Initially, Santos also denied involvement in the crime when he arrived at the police station and sought to verify this claim with records showing that he was at work at the time of the murder. Police interviewed Santos a second time on November 10, 1997, during which Santos admitted that he punched Miranda in the chest, but claimed he did not participate in tying him up nor did he know Miranda would be killed.
Sometime during the early afternoon hours of November 10, 1997, police escorted Gayol to Area 4 for questioning. Gayol denied any knowledge of the crime, even after police confronted him with information that implicated him in the crime. Gayol testified that police slapped him, kicked him, and refused to provide him with an attorney.
At the same time that police were interviewing Gayol on November 10, 1997, they interviewed Chapa again. This time Chapa told police that he saw Gayol, Santos, and Ortiz beat Miranda. Chapa claimed that he told Aguirre that they should leave, but Aguirre stayed. Chapa testified that he told police this story to avoid going to jail.
Chapa later memorialized this story in a statement taken by an ASA on November 11, 1997.
When confronted with Chapa's allegation, Aguirre reportedly slumped in his chair and nodded his head. After removing Chapa from the room, detectives interviewed Aguirre again. Aguirre claimed that police abused him and told him that if he wanted to go home, he needed to cooperate. Detective Lopez testified that after being confronted with Chapa, Aguirre gave a statement to police. In the statement, Aguirre told police that he saw Gayol, Santos, and Ortiz attack Miranda in Ronnie's Bar. Afterward, Aguirre told police that he left the bar, but returned a few hours later after being summoned by Ortiz. Aguirre said that he transported Miranda to 33rd and Pulaski in Chapa's van and waited for Gayol to arrive. Aguirre then told police that Gayol arrived at the scene, placed Miranda in the Mercedes, and lit it on fire. At trial, Aguirre testified that he signed the statement because he was told that he could go home if he did so. In fact, Aguirre testified that he signed a statement he could not understand because it was written in English, a language in which Aguirre is not fluent.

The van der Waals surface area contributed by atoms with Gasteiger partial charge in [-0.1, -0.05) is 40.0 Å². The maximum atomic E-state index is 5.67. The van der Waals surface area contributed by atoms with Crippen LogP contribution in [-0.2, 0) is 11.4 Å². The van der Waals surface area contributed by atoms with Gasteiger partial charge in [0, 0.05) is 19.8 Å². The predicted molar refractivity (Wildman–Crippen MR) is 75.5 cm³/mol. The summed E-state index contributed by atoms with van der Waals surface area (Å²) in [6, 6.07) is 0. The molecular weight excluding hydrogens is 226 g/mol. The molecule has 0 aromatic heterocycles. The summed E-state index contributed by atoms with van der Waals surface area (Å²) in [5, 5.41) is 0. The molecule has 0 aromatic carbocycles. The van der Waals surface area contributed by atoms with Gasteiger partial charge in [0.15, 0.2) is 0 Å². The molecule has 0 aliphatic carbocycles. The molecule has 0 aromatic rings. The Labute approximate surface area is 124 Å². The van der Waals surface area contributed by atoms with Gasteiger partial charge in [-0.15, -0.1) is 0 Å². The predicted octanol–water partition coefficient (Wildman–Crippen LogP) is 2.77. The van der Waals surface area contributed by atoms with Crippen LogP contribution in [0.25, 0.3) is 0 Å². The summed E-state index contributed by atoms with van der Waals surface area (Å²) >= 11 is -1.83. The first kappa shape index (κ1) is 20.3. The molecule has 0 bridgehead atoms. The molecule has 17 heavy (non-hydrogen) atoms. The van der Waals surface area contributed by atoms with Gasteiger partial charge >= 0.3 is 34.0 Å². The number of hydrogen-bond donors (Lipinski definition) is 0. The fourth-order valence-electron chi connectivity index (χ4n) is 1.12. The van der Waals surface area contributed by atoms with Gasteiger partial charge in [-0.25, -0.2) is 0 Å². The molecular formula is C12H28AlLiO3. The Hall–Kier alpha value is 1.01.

At 4 a.m. on November 11, 1997, an ASA took a written statement from LaSalle. In the statement, LaSalle stated that he overheard Gamboa ask Santos if Santos was ready to kill Miranda for $25,000. After Santos told LaSalle that he was going to get $8,000 to kill Miranda, LaSalle went home. LaSalle told police that he saw Gayol the next day and Gayol tried to sell him jewelry and a cell phone. On August 22, 1997, LaSalle claimed that Santos showed him a gold watch, a ring with a blue stone, and a gold bracelet with "Miranda" spelled in diamonds.
After taking LaSalle's statement, police received Santos' consent to conduct a polygraph examination, which concluded that Santos was lying. Santos claimed that the examination was in English and that police refused to provide a translator. Furthermore, Santos contended that after the examination, the police threatened that if he did not cooperate, he would not be around to raise and support his family. Around 8 p.m. on November 11, 1997, an ASA interviewed Santos and told him that there were inconsistencies in his story. According to Santos, Detective Perez started this interview by saying that Santos had "five seconds to say something." The ASA added that this was the last chance for him to confess and if he wanted to say something, he had the chance. After Santos remained silent, the ASA told Santos that he had "three seconds" to say something before he never saw his family again. Upon hearing this, Santos told the ASA that he hit Miranda with a chair, punched Miranda, gagged Miranda, and helped load Miranda into the van. Santos indicated to the ASA that the police had not mistreated him. However, at trial, Santos testified that he told the ASA that story because he was scared.
After this last interview, the three plaintiffs were charged with Miranda's murder. Gayol was convicted after a bench trial and sentenced to natural life without the possibility of parole. Aguirre was convicted after a jury trial and sentenced to 55 years' imprisonment. Santos pled guilty and was sentenced to 12 years' imprisonment.